Ghazanchetsots Cathedral Bell Tower Angel, 3/7/2018, photo Yerevantsi, CCA-SA 4.0 international license.

In a 1974 UNESCO report, only 913 historical Armenian monuments were left in modern-day Eastern Turkey. Of those 913,464 were destroyed (with traces unfound), 252 are in a state of ruin with minimal repair done by Ankara, and 197 are dilapidated, requiring immediate attention.

Ultimately, even after Ottoman rule ended, it was the border manipulations of the Soviet Union, particularly under Josef Stalin, that transferred the autonomous Karabakh region to the Azerbaijani SSR. Even when the area was transferred to Azerbaijan, it retained an Armenian majority, despite numerous pogroms and conflicts between Armenians and Azerbaijanis that set the stage for the perpetual conflict.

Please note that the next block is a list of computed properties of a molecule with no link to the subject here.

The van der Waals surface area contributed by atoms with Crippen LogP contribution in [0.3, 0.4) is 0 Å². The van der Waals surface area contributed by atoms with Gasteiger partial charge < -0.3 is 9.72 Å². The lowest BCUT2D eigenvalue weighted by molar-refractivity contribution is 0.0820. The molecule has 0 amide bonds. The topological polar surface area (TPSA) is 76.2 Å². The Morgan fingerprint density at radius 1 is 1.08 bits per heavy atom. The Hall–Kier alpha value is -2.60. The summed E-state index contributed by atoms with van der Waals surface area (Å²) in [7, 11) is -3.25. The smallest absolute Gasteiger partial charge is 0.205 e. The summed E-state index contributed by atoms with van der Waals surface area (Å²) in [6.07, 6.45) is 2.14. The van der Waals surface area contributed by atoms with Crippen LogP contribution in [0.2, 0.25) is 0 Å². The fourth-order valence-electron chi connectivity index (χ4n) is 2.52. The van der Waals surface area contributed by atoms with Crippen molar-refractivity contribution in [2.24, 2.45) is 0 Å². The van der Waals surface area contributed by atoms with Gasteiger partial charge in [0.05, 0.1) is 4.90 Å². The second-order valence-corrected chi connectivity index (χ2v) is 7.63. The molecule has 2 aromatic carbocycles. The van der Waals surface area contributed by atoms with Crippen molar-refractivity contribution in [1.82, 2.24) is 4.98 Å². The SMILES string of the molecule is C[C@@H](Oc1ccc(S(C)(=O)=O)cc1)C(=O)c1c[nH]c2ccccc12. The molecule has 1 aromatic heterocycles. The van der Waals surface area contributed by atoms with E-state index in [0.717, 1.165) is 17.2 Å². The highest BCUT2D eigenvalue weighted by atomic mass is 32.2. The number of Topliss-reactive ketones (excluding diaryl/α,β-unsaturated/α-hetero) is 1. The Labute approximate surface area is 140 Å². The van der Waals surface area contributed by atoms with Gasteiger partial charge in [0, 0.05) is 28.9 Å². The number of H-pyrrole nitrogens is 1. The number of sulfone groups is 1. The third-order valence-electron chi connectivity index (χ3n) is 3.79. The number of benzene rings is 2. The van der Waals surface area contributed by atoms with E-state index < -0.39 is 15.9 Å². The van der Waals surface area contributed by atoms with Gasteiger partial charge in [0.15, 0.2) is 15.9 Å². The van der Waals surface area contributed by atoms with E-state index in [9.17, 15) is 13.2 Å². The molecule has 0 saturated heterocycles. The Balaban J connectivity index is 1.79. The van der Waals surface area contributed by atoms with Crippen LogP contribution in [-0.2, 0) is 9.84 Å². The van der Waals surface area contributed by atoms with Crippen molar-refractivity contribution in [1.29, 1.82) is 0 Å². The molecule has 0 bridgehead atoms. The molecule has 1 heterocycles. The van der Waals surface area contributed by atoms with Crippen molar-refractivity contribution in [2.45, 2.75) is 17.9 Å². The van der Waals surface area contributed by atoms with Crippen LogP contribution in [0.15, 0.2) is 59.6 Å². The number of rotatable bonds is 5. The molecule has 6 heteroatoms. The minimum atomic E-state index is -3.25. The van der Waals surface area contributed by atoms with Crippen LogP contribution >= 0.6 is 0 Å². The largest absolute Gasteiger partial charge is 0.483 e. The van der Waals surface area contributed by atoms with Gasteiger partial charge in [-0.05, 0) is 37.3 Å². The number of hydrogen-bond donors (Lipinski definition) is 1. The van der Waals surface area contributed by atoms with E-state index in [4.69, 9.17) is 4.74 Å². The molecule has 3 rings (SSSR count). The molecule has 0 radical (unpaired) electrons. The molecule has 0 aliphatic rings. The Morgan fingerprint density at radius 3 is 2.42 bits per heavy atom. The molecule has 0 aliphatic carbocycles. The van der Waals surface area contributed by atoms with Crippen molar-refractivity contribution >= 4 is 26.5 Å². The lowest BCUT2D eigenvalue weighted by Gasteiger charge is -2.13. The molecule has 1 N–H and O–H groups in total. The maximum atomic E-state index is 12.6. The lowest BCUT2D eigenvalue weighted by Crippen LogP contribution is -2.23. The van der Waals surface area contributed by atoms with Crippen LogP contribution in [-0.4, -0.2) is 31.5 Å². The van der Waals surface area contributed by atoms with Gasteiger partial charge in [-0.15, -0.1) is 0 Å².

Cultural Genocide is a State-Sponsored Policy of Azerbaijan

Armenian Cemetery in Julfa, 1830, Francis Rawdon Chesney, The Expedition for the Survey of the Rivers Euphrates and Tigris, 1850 [543], Wikimedia Commons.

Ilham Aliyev, the current autocrat of the family-ruled dynasty of Azerbaijan, has sponsored state-sanctioned cultural destruction and property of Armenian heritage—even going as far as vilifying the nation as “not even worthy enough of being a colony.”

Before the 2020 War and its “anti-terror” operations, Aliyev used the Azerbaijani military for heinous acts against Armenian cultural heritage, which were caught by satellite photos and photographs. From the mid-90s to early 2010s, the Azerbaijani military was witnessed and documented destroying the ancient Armenian gravesites of Julfa in Nakhichevan.